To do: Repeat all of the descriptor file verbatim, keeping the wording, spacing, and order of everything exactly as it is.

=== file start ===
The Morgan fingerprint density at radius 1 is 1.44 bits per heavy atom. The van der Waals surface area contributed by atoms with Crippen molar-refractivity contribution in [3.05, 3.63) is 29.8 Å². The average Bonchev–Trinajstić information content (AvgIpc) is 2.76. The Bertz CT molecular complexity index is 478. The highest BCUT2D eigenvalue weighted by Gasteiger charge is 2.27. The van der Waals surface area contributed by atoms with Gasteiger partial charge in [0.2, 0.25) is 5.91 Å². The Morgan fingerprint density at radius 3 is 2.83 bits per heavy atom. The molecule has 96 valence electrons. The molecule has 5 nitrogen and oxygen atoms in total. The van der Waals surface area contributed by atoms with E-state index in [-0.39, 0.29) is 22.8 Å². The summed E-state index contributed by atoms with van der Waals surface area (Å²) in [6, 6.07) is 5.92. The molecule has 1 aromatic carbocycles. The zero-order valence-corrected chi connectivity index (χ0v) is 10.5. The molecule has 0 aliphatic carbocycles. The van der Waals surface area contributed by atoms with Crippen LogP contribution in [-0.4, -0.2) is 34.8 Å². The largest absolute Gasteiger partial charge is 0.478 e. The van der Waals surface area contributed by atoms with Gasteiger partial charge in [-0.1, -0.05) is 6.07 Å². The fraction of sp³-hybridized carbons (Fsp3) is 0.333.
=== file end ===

The Morgan fingerprint density at radius 1 is 1.44 bits per heavy atom. The van der Waals surface area contributed by atoms with Crippen molar-refractivity contribution in [3.05, 3.63) is 29.8 Å². The average Bonchev–Trinajstić information content (AvgIpc) is 2.76. The Bertz CT molecular complexity index is 478. The highest BCUT2D eigenvalue weighted by Gasteiger charge is 2.27. The van der Waals surface area contributed by atoms with Gasteiger partial charge in [0.2, 0.25) is 5.91 Å². The Morgan fingerprint density at radius 3 is 2.83 bits per heavy atom. The molecule has 96 valence electrons. The molecule has 5 nitrogen and oxygen atoms in total. The van der Waals surface area contributed by atoms with E-state index in [-0.39, 0.29) is 22.8 Å². The summed E-state index contributed by atoms with van der Waals surface area (Å²) in [6, 6.07) is 5.92. The molecule has 1 aromatic carbocycles. The zero-order valence-corrected chi connectivity index (χ0v) is 10.5. The molecule has 0 aliphatic carbocycles. The van der Waals surface area contributed by atoms with Crippen LogP contribution in [-0.4, -0.2) is 34.8 Å². The largest absolute Gasteiger partial charge is 0.478 e. The van der Waals surface area contributed by atoms with Gasteiger partial charge in [-0.1, -0.05) is 6.07 Å². The fraction of sp³-hybridized carbons (Fsp3) is 0.333.